sudo cat ~/.bashrc $addpath > ~/.bashrc
… is actually extremely problematic.
You will almost certainly wipe out the existing contents of
~/.bashrc: the shell will likely truncate
~/.bashrc before it runs
cat reads the file. See Unix Big Redirection Mistake #1. The way to append to a file is using
echo "$blah" >> ~/.bashrc.
$addpath variable is incorrectly defined as
addpath="export $PATH". You would be trying to export a variable named
~/bin:/bin:/usr/bin because there is no
PATH=… assignment. You meant
cat $addpath has two errors: it's the wrong command (you want
echo), and you failed to double-quote its argument. Therefore, it will just try to read files named
PATH=~/bin:… — if you're lucky. If you're unlucky,
$PATH could expand to a string that contains a nasty shell command. That scenario is admittedly farfetched, but that kind of carelessness in quoting is how exploits get introduced. When writing shell scripts, double-quote every variable you use unless you have a good reason not to.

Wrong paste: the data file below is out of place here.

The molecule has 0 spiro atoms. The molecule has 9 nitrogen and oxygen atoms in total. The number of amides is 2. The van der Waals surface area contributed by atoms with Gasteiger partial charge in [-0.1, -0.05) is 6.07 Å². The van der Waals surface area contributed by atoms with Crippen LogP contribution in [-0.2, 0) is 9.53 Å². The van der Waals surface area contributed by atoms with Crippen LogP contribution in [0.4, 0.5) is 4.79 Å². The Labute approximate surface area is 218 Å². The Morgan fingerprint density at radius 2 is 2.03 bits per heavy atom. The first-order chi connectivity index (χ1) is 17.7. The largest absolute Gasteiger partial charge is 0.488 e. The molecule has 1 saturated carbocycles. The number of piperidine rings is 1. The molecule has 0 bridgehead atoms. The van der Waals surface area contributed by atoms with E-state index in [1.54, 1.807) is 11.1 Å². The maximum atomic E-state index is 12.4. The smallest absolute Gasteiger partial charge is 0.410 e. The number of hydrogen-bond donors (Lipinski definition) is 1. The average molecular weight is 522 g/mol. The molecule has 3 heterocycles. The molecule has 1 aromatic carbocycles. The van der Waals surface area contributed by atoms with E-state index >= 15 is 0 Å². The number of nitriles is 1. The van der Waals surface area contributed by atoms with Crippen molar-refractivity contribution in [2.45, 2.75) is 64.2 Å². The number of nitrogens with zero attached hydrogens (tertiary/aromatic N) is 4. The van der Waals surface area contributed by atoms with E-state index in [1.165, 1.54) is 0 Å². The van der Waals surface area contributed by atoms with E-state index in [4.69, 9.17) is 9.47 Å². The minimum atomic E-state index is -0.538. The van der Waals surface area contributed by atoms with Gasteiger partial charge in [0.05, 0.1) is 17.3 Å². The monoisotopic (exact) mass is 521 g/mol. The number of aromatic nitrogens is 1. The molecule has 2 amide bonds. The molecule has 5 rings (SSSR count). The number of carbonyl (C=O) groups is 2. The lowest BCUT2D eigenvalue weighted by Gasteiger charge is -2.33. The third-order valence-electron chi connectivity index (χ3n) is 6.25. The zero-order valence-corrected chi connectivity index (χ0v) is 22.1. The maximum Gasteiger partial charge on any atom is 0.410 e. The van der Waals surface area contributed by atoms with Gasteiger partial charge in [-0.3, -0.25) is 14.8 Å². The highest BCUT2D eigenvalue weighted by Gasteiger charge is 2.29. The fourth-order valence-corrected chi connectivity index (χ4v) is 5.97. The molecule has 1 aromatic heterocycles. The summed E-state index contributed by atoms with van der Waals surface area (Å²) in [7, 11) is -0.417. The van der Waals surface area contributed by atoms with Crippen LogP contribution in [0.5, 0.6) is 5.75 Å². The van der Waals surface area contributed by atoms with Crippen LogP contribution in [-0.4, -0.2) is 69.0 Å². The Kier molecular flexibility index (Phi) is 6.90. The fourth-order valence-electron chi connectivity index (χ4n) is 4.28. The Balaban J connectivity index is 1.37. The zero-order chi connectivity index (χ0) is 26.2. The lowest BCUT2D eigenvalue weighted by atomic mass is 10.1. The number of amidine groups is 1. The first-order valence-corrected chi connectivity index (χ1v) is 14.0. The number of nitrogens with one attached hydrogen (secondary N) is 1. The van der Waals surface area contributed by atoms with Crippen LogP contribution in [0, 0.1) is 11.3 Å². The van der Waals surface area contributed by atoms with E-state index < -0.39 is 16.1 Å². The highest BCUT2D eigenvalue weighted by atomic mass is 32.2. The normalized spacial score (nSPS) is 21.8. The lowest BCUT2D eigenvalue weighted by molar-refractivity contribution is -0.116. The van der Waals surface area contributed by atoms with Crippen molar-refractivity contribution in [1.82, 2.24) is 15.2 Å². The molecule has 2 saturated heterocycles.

sudo is unnecessary for that operation; it could even backfire if the
sudoers doesn't allow
cat to be executed. By the way,
sudo would only elevate the
cat ~/.bashrc to root privileges; the writing would still be done using output redirection in the non-elevated context.
~/.bashrc is not a good place to put a statement to edit
$PATH, since it gets executed with every interactive shell. If you run
bash from within Bash, the subshell would unexpectedly have its
$PATH redefined. A more appropriate place might be
After correcting for the mistakes above, with the code
echo "$PATH" >> ~/.bash_profile
… you would be "freezing" the current value of
~/.bash_profile. Instead, you probably want to prepend
~/bin to whatever
$PATH exists when
~/.bash_profile is executed in the future (notice the single quotes instead of double quotes):
echo 'export PATH=~/bin:$PATH' >> ~/.bash_profile